• After 15+ years, we've made a big change: Android Forums is now Early Bird Club. Learn more here.

Need an explanation of the difference between Background Data & Auto-Sync


Feb 9, 2011
Can someone here please describe in sufficient detail the differences between Background Data & Auto-Sync. I've read several responses to this question both on this site and on other forums but I have never come across an actual answer.

I "get" that push Gmail requires Auto-Sync. I got it! Is Auto-Sync used for accounts (Gmail, Facebook, etc.) while BD is used strictly for apps?
I too have had quite a bit of an adventure find an answer to this. Per the Android 2.2 user manual:

Background data
Check to permit applications to synchronize data in the background, whether or not you are actively working in them. Unchecking this setting can save battery power and lowers (but does not eliminate) data use.

Check to permit applications to synchronize data on their own schedule. If you uncheck this setting, you must touch an account in the list on this screen, press Menu , and touch Sync now to synchronize data for that account. Synchronizing data automatically is disabled if Background data is unchecked. In that case, the Auto-sync checkbox is dimmed.
Upvote 0
form what I know... it seams to be very simple.

background data.. for apps that need to get data from internet site. ex: weather, news...

Auto-sync .. for apps that have to check online data with data on phone.. and make updates for one or the other.. so they both match. ex: contacts, calendar.

weather and news dont care what data is on the phone... it just updates the data.

Contacts and calendars.. wants to keep the news info .. the same.. so it synchronizes the info.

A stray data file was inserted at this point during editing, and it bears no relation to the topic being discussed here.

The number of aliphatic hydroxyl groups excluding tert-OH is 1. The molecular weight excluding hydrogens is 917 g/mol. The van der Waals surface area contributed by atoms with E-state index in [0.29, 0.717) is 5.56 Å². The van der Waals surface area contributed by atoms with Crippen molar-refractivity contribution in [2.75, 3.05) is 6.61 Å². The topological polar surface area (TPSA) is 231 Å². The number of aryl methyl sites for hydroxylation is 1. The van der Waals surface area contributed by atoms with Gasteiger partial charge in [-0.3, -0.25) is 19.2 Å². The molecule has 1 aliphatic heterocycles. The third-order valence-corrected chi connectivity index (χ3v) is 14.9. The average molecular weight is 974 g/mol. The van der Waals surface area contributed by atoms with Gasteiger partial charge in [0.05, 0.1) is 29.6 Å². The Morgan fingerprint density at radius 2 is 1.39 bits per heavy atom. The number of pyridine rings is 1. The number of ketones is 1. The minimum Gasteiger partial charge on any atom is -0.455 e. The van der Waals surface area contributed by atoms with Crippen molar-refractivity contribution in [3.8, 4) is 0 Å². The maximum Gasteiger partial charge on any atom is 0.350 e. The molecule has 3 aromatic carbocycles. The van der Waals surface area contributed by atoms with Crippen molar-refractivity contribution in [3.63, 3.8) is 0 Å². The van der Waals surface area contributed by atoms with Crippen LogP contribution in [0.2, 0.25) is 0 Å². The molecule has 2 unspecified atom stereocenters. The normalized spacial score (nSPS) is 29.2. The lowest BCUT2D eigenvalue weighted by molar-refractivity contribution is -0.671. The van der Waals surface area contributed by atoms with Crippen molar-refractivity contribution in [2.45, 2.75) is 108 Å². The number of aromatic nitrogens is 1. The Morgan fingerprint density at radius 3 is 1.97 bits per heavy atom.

Upvote 0
I'm not sure of the answer to any of those questions...which is why it's so confusing I suppose. I've found through experience that auto-sync applies to the integrated apps like Gmail, Twitter, Facebook, and the native email app if you have that set up. I say this because my Tweetdeck app, which is set up update every 15-minutes, is unaffected when I turn of auto-sync (which seems to contradict the description). Background data supersedes auto-sync to include things like weather and news widgets.

So, I'm still not 100% sure what the difference is between the two and what each controls. It would be nice if a future version of Android would have a "data lock down" mode where it prevents any data from being transferred (other than calls and texts, of course), but my guess is that app developers have more control over data flow than Android would.
Upvote 0
^^^ there is...

homescreen > menu > settings > accounts & Sync > uncheck the 2 ..

Actually there's not, because even though the two are unchecked, I still have apps on my phone that like to update (Tweetdeck being one of them). Not sure if this a bug with the app or what. Plus I can sit and watch my phone continue to move data over 3g even with the two are unchecked.
Upvote 0
Thanks, I might do that. I was wondering about it the whole time why it was updating on its own even though I had both sync settings turned off. My other thought was that it just updates so fast when I open it, especially over wifi, that it just looks like the it's been updated in the background but instead it just updates very quickly when I open the app. I guess I'm used to slower networks or phones that take a few seconds to update.
Upvote 0
Background Data is a much larger category that includes background polling of data without syncing.

Autosync falls with Background Data, but it is only one of the forms of background data. Tweetdeck for Android, or generally third party Twitter apps don't really sync. They just poll data. News apps also poll. Some weather apps sync, some poll.

Among Twitter apps, only Twitter for Android or specific UI later stuff like Twitter for HTC Sense would sync. Ditto with the Samsung or Motoblur equivalents.

Yahoo Messenger, GTalk would sync, but other chat apps would poll.

You can tell who polls and who syncs by looking at your Accounts and Sync settings on the phone. Basically who is not there, polls.
Upvote 0


We've been tracking upcoming products and ranking the best tech since 2007. Thanks for trusting our opinion: we get rewarded through affiliate links that earn us a commission and we invite you to learn more about us.